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Former Athletics Officials: Government Must Drop ‘Varsity Blues’ Charges Because Alleged Bribes Didn’t Hurt Anyone

Former athletics officials charged in the ongoing college admissions scandal have asked a judge to throw out the federal indictments against them based on the legal theory that accepting alleged bribes wasn’t really a crime at all.

According to The Boston Herald, onetime UCLA men’s soccer coach Jorge Salcedo is arguing against the basic idea that his alleged conduct harmed his former employer monetarily whatsoever.

“UCLA was barred from accepting ‘money’ in connection with any admissions decision,” a motion filed by Salcedo’s legal team late last week notes. “As a result, Mr. Salcedo could not have engaged in a scheme to defraud UCLA of ‘money’ because UCLA’s governing body…prohibited the University from basing any admissions on financial considerations.”

Salcedo was originally charged with racketeering in March of this year when the first indictments were filed in “Operation: Varsity Blues.” In late October, a susperseding indictment added additional charges of fraud and bribery to Salcedo’s legal woes.

Overall, Salcedo has been charged with one count each of the following: (1) conspiracy to commit racketeering; (2) conspiracy to commit mail and wire fraud and honest services mail and wire fraud; (3) conspiracy to commit federal programs bribery; (4) aiding and abetting the commission of wire fraud and honest services wire fraud; and (5) aiding and abetting mail fraud and honest services mail fraud.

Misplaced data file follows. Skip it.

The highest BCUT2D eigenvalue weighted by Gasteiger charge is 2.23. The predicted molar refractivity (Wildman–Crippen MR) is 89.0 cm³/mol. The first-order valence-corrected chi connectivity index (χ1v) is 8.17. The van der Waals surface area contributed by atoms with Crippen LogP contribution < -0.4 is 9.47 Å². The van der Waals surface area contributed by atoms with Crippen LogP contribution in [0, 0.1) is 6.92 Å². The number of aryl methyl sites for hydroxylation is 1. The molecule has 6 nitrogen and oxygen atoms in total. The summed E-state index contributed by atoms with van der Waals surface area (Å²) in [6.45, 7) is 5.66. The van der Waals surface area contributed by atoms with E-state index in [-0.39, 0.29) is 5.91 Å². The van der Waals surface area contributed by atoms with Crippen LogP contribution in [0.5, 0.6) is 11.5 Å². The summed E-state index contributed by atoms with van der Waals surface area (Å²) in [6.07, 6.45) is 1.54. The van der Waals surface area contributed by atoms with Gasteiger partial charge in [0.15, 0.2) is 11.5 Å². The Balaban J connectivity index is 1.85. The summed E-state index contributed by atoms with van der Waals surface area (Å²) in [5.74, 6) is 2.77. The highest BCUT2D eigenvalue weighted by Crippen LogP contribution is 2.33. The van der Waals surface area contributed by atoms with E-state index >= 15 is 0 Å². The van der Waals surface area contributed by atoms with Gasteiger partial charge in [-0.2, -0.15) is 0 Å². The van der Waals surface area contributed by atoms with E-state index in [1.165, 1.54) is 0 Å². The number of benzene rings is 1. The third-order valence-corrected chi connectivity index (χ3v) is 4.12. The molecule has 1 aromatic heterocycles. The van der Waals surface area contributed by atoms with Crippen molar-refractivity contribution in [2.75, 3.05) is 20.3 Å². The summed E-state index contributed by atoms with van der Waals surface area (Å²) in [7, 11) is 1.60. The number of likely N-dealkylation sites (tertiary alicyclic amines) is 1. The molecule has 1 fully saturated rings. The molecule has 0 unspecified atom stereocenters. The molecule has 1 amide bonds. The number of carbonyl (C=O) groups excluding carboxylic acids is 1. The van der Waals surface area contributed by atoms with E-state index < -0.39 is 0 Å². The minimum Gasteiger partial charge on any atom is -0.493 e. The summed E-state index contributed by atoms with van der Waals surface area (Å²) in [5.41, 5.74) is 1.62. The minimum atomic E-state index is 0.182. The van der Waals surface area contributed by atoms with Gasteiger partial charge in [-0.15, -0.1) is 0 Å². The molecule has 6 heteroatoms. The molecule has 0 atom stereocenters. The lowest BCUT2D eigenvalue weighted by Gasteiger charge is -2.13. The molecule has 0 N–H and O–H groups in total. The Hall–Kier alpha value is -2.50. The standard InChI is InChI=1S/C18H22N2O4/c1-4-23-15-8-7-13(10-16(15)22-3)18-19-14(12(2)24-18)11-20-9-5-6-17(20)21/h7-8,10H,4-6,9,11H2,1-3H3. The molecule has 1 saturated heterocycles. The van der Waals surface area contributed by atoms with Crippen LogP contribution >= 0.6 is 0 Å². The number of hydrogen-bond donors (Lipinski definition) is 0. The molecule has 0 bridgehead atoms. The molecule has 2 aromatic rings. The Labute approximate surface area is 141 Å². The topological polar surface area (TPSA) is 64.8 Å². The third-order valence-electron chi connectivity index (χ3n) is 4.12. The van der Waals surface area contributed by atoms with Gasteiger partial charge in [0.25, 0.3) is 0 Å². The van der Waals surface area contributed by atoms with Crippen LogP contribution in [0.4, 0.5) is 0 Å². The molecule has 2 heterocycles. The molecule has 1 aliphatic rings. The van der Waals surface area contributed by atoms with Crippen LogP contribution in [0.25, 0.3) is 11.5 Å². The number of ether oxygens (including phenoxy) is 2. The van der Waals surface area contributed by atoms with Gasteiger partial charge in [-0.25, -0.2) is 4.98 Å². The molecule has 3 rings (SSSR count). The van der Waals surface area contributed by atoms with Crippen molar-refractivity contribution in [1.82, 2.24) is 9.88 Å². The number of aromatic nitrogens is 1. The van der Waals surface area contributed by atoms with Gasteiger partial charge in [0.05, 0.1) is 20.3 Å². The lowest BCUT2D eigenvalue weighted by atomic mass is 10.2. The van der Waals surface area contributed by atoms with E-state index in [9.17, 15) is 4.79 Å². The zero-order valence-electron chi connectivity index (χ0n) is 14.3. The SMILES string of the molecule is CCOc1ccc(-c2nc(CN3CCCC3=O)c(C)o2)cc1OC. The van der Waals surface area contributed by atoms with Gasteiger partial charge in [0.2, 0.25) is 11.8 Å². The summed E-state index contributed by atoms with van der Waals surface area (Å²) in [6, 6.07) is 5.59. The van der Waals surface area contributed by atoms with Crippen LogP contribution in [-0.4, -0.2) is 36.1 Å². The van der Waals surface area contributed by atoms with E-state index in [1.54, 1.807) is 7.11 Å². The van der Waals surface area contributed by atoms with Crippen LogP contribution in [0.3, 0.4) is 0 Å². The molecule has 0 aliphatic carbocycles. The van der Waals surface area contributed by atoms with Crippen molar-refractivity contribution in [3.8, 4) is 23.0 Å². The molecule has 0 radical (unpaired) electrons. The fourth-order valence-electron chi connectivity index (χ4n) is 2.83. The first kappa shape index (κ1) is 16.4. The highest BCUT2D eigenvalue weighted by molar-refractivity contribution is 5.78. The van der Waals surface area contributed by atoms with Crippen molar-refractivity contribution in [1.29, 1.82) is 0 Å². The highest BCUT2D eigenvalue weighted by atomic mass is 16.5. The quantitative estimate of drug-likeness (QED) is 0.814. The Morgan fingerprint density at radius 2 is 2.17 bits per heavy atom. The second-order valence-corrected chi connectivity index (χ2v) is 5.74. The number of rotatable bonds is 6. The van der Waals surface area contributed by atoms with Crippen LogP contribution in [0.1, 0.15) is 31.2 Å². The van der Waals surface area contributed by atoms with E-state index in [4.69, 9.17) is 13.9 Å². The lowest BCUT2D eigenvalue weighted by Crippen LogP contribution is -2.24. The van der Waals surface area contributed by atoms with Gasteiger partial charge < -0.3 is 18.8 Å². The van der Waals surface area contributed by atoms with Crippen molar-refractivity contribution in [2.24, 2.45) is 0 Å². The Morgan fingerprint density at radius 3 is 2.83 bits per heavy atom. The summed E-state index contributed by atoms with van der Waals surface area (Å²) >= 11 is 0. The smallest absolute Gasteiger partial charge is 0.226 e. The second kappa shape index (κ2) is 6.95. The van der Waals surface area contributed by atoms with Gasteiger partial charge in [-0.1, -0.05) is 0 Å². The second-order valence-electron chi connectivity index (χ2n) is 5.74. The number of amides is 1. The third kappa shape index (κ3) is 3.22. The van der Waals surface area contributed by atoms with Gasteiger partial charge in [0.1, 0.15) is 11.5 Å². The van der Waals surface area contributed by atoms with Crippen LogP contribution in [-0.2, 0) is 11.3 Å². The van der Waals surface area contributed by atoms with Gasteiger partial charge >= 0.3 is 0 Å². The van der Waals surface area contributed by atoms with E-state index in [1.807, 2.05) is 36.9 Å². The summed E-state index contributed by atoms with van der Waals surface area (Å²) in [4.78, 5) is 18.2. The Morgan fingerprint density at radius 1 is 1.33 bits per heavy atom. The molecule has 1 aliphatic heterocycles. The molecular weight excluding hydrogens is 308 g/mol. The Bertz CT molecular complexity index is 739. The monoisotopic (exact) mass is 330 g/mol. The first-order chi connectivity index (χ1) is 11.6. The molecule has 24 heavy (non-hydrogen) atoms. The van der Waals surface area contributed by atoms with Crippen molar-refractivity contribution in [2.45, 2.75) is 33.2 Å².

As Law&Crime previously reported, Salcedo is accused of furthering the alleged conspiracy to secure college placements for the children of the wealthy by facilitating the fake college athlete profile scam. Salcedo was originally put on leave but later resigned amidst the controversy. At the top of the alleged conspiracy is William “Rick” Singer and his charity organization “The Key Worldwide Foundation.” Singer allegedly amassed $25 million in bribes from such parents over thee course of eight years beginning in 2011.

Salcedo is alleged to have accepted a $100,000 kickback from Singer’s so-called “sham charity” in exchange for accepting a fake soccer profile allegedly created by concerned mother Xiaoning Sui in order to have her son attend college at the elite school. Authorities allege that Sui and Singer discussed her son’s fake soccer profile during a phone call in August 2018 and that Sui’s son was “guaranteed” admission to the prestigious southern California university if a $400,000 bribe was paid.

Prosecutors allege that Sui shared her son’s transcript and photographs of him playing tennis with Singer. After that, Laura Janke, a former assistant women’s soccer coach at USC, allegedly engineered a fake soccer profile for Sui’s son, which was then allegedly signed off on by Salcedo. In November 2018, just days after the $100,000 payment was made to Singer’s charity, Sui’s son, who apparently doesn’t play soccer, admitted to UCLA as a soccer recruit.